What the Royals cost us
Like her subjects, the Queen has announced that she'll have to make do and mend as the Royal finances are squeezed by the UK budget crisis - but how much do the Royal Family actually cost us each year? And what do we get in return? Find out
We’re all feeling the pinch as the credit crunch gives way to the new age of austerity - and even the Queen isn’t immune to the economic downturn. In last month’s Budget Chancellor George Osborne announced that the Civil List - the Government’s financial package that funds the Queen’s official duties - would be frozen at £7.9m for the current financial year.
Yet that doesn’t tell the whole story - the amount provided by the Civil List has actually remained unchanged since 1990. In real terms, the value of the payment has fallen by 76% over the past 20 years - yet the Royals haven’t been forced to send their crowns to “cash for gold” services or ditch the Daimlers for public transport.
So how much are they setting us back every year? And where’s the rest of the money coming from?
How the Royals receive it
Accounts published this month in the Royal Household’s annual report go some way to answering the questions. In the year ending March 31 the Royals cost us a total of £38.2m - which equates to 62p per person in the UK. In addition to the £7.9m from the Civil List, the Queen drew an extra £6.5m from a reserve fund built up over the years by saving portions of her allocated budget.
That adds up to £14.4m - so where did the remaining £23.8m come from? The report shows that the Queen received £19.7m in additional Government grants, including a £15.4m payment towards the upkeep of the Royal residences, £3.9m in travel expenses and a further £3.9m for related costs met by Government departments. The remainder comes from annuity funds.
It should be noted that these grants and taxation funds are supplemented by the Royals’ own money-making activities. The Royal purse received £3.6m last year in management charges and rent from properties let out commercially on Crown estates, while revenue from admissions to the Royal palaces and estates raised a further £1m.
The report also notes that the Queen and Prince Charles fund part of their official duties with income from the Duchy of Lancaster and the Duchy of Cornwall (i.e. real estate) respectively - but no figures are disclosed.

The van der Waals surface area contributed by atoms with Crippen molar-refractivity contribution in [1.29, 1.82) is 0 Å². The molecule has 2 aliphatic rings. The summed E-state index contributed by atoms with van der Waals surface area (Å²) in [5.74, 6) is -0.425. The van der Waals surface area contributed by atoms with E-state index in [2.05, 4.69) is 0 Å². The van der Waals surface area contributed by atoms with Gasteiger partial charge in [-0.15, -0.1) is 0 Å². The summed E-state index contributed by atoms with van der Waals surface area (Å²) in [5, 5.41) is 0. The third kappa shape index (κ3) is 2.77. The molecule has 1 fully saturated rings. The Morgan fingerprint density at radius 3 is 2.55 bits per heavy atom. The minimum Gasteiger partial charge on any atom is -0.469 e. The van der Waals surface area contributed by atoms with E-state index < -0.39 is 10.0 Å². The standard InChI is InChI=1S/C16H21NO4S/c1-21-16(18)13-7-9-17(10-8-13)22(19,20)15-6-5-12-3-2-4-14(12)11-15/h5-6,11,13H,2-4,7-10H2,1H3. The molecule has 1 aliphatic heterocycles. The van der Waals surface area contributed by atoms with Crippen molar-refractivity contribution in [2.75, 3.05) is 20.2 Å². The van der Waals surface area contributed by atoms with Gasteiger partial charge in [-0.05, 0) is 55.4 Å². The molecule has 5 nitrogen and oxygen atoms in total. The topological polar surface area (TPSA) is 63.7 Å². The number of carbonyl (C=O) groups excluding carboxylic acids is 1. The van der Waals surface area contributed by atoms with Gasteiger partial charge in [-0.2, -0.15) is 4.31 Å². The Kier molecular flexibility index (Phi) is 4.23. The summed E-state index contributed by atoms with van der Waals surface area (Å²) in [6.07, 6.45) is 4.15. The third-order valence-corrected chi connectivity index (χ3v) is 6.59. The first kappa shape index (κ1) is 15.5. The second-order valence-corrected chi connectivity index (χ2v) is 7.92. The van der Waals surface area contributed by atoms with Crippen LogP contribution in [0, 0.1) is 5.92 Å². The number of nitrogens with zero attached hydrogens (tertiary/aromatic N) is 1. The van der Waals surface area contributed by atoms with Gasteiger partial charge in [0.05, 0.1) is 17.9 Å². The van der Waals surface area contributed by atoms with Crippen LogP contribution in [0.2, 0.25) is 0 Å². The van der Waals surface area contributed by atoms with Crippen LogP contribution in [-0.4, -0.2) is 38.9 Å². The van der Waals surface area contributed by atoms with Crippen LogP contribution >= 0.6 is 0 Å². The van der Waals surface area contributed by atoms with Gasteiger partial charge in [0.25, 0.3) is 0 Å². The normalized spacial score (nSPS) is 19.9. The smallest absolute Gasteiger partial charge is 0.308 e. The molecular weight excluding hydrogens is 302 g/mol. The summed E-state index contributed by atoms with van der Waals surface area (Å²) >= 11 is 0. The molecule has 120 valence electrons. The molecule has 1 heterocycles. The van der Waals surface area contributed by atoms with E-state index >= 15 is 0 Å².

How the Royals spend it
The annual report shows that the Royal Family has actually been cutting its cloth to meet the straightened times. Total expenditure was down more than £3m from the previous year with significant savings made to the Royal travel bill (down 40% from £6.5m to £3.9m) and to the sum set aside for maintenance projects, which was cut by £500,000.
The report shows that the Royals have gone some way to embracing the new mood of austerity - but it also contains evidence of some lavish outlays that will enrage republicans.
Donna Werbner explains who are the winners and losers in this week’s Budget!
The breakdown of Civil List spending presents a more measured picture. Over the past year, the biggest expenditure for the Royals was staff costs for the Royals’ 1,200 employees at £10.4m, followed by the £3.9m in travel costs outlined above. Some £1.3m was spent on catering and hospitality - including £700,000 on the Queen’s summer garden parties - while housekeeping costs came in at £600,000.
Perhaps the greatest extravagance can be found in the Royals’ £3.9m travel bill. In addition to the eye-watering £1.2m spent by Princes Charles and Andrew on private jets and chartered flights, accounts show that the Queen spent £374,000 on a private jet to the West Indies: Charles and Camilla’s trip to the Vatican last spring cost £85,700: and the £32,000 spent on the Queen’s visit to the Heinz factory in Wigan.
What we get in return
It’s hard to put a specific figure on the return we get from the Royals. Supporters of the Monarchy point to the unquantifiable, but enormous, boost to UK tourist revenue the Royals generate. It’s also claimed that state costs for the Monarchy are lower than those for Republics like France and the US - but because the Royals have no administrative function, this makes for an “apples and oranges” comparison.
What we do know - but again, can’t ascribe a monetary value to - are the civic duties the Royals perform every year. The annual report shows that the Queen performed 359 official engagements last year (including 75 with the Duke of Edinburgh), including 27 Royal Investitures and seven large-scale garden parties. Prince Andrew also works as an official trade envoy to the Middle East - and his efforts are said to bring in contracts worth significant sums.
Finally, there is the revenue from the Crown Estates to factor in - last year saw the Royal property portfolio return £226.5m to the Treasury in the form of an income surplus. And that means tabloid suggestions that the Queen may go bankrupt when her reserve fund runs out in 2012 are more than a little wide of the mark...